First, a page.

Robert Tanitch reviews Decline and Fall & Ballerina
Decline and Fall, Waugh’s first novel, a sophisticated, brutal, snobbish black comedy, published in 1928 when he was 24, is highly regarded and put him in the same league as Firbank, Saki and Wodehouse. His social satire is directed against the public school ethos, pederast teachers, the Bullingdon Club, arty architects, prisons and their over-liberal governors.
Jack Whitehall is the self-deprecating victim, wrongly expelled from Oxford, a wide-eyed innocent, who falls in love with an American millionairess (Eva Longoria) whose money is in the slave trade. The cast includes Douglas Hodge as a one-legged pederast and David Suchet as a headmaster who has no time for the Welsh.
Much of Waugh’s appeal is in the language. The characters are caricatures and they are an unappealing lot. The three-part adapation is by James Wood. Guillem Moralles directs.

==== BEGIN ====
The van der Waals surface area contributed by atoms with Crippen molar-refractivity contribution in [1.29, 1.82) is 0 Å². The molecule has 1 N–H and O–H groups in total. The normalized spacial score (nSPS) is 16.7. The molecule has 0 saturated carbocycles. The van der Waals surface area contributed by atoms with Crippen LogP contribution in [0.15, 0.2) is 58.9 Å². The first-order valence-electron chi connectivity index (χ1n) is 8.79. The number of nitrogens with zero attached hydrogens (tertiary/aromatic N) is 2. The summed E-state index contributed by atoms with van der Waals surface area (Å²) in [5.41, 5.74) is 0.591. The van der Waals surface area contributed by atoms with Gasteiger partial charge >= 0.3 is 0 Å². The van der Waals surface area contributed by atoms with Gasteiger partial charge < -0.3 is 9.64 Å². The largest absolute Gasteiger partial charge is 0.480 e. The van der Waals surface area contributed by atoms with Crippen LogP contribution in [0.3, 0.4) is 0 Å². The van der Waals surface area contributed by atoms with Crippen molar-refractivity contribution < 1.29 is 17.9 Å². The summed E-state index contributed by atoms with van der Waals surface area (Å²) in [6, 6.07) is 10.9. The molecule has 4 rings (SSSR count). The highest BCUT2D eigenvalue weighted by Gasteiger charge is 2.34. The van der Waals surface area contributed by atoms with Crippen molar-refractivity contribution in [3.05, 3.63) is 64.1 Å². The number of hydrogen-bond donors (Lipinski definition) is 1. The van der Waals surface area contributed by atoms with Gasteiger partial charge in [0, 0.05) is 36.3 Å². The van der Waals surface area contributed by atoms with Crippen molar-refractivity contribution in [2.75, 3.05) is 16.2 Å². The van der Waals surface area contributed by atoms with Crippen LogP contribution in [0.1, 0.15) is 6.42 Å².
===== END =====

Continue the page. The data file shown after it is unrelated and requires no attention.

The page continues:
Ballerina (Entertainment One). A girl and a boy, two orphans, run away from a Brittany Catholic orphanage to Paris, one to become a dancer at the Paris Opera House, the other to become an inventor. The story is set in La Belle époque when the Eiffel Tower and the Statue of Liberty were being built.
Elle Fanning and Dane DeHaan are good voices for the attractive leading characters, the ambitious feisty girl, who is not afraid to lie and cheat to get to the top and her ambitious, besotted boy friend who works for Gustave Eiffel. Carly Rae Jepsen voices the girl’s mentor, a former ballerina, injured and now a charlady.
This sweet likeable French-Canadian animation, directed by Eric Summer and Eric Warin and always pleasant to look at, is for all the little girls (and their mums and dads) who dream of becoming a ballerina and dancing Clara in The Nutcracker.